Levelling the playing field for independent music companies and their artists across Europe
IMPALA’s aim is to keep the market as open and as competitive as possible for the independent sector.
This means keeping an eye on what’s happening with consolidation. For example, UMG has sold 20% of its shares to Chinese tech giant Tencent. In addition, we learned that Tencent Music Entertainment was also taking a stake in UMG’s China operations and we understand negotiations continue with both Tencent and other potential purchasers. UMG also announced its plan to make an IPO within the next three years.
IMPALA confirmed its position on the deal with Tencent (here and here), and warned of its impact on the music sector. We also raised our concerns with the relevant competition authorities in China and Europe, including the EU and national regulators, as well as with other jurisdictions around the world. We will continue to monitor the situation and liaise with our members and regulators.
Warner Music Group went on the stock market after a delay due to the covid crisis, attracting a lot of interest from many organisations inside and outside of the music sector. Among the confirmed buyers? Tencent, with a $200m+ stake.
Before floating on the stock market, Warner was rumoured to be considering selling to Saudi Arabia’s Public Investment Fund, which bought a 5.7% stake in Live Nation this year. The deal was not confirmed but shows one thing: music is the new oil!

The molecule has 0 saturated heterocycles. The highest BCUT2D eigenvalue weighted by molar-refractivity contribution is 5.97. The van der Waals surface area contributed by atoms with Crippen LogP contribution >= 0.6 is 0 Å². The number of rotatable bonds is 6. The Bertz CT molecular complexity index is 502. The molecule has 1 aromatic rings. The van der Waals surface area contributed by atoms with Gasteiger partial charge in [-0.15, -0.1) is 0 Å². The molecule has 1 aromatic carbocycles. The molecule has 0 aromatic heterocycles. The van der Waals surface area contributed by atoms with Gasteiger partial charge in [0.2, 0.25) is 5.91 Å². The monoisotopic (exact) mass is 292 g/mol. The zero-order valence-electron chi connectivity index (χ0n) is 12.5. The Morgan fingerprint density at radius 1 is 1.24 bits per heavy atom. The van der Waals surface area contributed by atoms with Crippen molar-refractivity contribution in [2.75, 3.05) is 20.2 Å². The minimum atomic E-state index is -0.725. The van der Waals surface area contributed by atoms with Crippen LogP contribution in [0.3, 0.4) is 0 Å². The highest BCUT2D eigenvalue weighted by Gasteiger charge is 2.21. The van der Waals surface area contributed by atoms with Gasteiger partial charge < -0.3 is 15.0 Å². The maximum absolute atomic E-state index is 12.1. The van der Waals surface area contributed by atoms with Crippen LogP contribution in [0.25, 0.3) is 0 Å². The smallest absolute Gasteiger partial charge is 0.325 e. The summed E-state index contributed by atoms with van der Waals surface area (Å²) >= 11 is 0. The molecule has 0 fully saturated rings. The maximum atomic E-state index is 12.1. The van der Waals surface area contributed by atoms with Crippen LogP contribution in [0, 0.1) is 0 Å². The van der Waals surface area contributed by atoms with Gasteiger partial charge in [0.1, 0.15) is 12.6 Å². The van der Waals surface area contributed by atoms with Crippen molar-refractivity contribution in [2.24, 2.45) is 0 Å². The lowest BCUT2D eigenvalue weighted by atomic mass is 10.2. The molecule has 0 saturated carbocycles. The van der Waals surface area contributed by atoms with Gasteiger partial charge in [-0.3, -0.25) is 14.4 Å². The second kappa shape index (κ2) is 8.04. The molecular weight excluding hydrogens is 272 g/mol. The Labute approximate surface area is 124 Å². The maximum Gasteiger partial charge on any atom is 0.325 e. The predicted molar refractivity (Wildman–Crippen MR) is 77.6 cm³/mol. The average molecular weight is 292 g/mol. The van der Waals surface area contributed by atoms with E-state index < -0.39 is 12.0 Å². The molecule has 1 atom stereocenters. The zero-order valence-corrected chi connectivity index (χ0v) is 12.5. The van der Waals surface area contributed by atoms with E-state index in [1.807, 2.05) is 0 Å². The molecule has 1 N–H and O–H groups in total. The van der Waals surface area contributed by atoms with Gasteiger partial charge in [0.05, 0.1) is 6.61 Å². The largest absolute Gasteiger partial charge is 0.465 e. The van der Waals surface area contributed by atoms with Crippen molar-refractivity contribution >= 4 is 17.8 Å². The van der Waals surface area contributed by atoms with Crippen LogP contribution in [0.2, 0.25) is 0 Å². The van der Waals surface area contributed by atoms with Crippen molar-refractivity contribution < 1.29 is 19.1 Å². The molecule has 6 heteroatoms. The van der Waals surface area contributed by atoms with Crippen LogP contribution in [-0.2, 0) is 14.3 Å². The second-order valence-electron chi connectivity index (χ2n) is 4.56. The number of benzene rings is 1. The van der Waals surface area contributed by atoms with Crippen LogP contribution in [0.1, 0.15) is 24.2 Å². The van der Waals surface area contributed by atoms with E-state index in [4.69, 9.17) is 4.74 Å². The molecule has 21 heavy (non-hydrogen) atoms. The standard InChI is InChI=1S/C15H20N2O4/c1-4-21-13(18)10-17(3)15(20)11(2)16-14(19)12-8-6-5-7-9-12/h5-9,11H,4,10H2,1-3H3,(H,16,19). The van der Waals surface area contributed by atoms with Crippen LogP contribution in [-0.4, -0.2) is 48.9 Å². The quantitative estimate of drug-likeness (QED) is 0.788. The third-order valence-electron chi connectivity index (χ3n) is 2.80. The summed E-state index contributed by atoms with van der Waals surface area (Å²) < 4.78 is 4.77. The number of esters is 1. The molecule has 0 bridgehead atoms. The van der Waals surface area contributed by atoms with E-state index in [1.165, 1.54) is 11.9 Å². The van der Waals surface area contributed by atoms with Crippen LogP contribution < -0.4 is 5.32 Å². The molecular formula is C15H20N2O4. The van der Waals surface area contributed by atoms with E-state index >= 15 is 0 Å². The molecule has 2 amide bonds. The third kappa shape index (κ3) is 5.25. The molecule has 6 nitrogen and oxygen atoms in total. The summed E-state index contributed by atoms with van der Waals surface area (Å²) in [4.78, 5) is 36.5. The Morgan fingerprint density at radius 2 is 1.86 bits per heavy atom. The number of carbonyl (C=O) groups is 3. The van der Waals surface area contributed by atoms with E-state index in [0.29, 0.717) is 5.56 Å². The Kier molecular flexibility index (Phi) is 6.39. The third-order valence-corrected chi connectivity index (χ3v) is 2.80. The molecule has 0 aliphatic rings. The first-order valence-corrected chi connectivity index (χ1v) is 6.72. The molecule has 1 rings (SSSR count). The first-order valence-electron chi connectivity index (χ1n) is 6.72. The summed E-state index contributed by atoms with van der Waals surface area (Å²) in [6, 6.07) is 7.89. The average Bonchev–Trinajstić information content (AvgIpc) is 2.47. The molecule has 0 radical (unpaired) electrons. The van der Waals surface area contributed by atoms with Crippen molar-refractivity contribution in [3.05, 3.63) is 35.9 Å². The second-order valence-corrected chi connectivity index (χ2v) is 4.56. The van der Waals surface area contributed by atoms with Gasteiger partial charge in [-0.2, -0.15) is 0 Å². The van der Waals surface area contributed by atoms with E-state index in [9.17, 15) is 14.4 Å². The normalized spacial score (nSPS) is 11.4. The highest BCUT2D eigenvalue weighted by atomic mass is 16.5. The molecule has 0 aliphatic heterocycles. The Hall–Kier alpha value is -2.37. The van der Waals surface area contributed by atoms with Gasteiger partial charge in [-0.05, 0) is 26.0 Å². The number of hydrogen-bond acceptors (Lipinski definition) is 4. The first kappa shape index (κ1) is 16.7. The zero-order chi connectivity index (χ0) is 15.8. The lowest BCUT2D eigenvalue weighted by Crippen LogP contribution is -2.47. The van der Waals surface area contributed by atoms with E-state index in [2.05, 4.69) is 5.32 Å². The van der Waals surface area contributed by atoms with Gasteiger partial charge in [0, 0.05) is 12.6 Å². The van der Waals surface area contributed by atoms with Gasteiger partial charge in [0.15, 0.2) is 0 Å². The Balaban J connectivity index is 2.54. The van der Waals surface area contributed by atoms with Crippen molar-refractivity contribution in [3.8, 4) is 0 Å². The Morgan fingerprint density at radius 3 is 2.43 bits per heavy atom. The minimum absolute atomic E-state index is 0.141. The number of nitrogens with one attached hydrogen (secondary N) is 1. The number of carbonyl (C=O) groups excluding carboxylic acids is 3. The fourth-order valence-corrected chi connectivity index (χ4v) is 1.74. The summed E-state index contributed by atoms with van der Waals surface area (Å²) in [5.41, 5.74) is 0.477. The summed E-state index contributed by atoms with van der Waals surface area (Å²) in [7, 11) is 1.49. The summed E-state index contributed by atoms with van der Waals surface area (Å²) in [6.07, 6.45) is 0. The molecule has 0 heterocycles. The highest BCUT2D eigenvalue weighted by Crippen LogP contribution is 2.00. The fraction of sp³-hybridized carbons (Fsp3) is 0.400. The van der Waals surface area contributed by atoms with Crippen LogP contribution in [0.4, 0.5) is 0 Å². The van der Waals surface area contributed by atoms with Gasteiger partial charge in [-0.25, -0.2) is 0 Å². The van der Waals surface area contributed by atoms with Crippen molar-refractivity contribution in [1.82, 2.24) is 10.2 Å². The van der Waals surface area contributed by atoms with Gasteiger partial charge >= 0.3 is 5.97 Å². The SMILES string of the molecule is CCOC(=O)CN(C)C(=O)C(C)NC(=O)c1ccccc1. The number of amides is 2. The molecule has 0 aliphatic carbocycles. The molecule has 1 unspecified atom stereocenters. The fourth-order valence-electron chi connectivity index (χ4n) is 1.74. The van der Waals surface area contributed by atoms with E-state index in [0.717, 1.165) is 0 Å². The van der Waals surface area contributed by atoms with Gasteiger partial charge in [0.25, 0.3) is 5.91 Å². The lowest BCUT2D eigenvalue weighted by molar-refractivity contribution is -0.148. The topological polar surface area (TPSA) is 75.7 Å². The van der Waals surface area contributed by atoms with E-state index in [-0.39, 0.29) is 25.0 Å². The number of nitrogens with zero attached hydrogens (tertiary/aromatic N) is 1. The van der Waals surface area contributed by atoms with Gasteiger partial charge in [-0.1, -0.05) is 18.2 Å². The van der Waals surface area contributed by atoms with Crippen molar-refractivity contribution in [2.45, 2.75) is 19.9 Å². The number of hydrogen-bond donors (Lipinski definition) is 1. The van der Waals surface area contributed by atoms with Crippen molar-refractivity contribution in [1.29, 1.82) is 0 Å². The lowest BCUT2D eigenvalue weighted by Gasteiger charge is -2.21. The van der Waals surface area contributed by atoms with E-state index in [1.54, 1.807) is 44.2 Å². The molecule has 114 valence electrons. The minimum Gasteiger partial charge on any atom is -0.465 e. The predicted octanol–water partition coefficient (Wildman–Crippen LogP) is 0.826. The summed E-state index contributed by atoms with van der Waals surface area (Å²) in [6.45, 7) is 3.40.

See also below for more info on IMPALA’s track record on competition cases.
IMPALA’s track record on competition cases
IMPALA has an impressive record on competition cases in the music sector. The first EMI/Warner merger was withdrawn in 2001 following objections from the EU after IMPALA intervened, in its first year of existence. It also won a landmark judgment in 2006 in the Sony/BMG case, and when Sony acquired 30% of EMI publishing in 2012, it was at the cost of significant divestments. The biggest set of remedies proportionately ever in a merger case was secured later that year, when UMG was forced to sell two thirds of EMI records and had to accept ten years of scrutiny over the terms of its digital deals. When WMG bought Parlophone in 2013, IMPALA secured a hefty divestments package for its members. IMPALA also represented the independents in the various Sony/EMI merger cases from 2012 to 2018, where the EU ultimately approved the acquisition based on remedies Sony agreed in 2012.
On top of mergers, IMPALA has also been involved in other anti-trust cases involving the music sector, such as the abuse complaint against YouTube in 2014 and the call for regulating unfair business practices by large online players. IMPALA also submitted observations on Apple’s bid to acquire Shazam.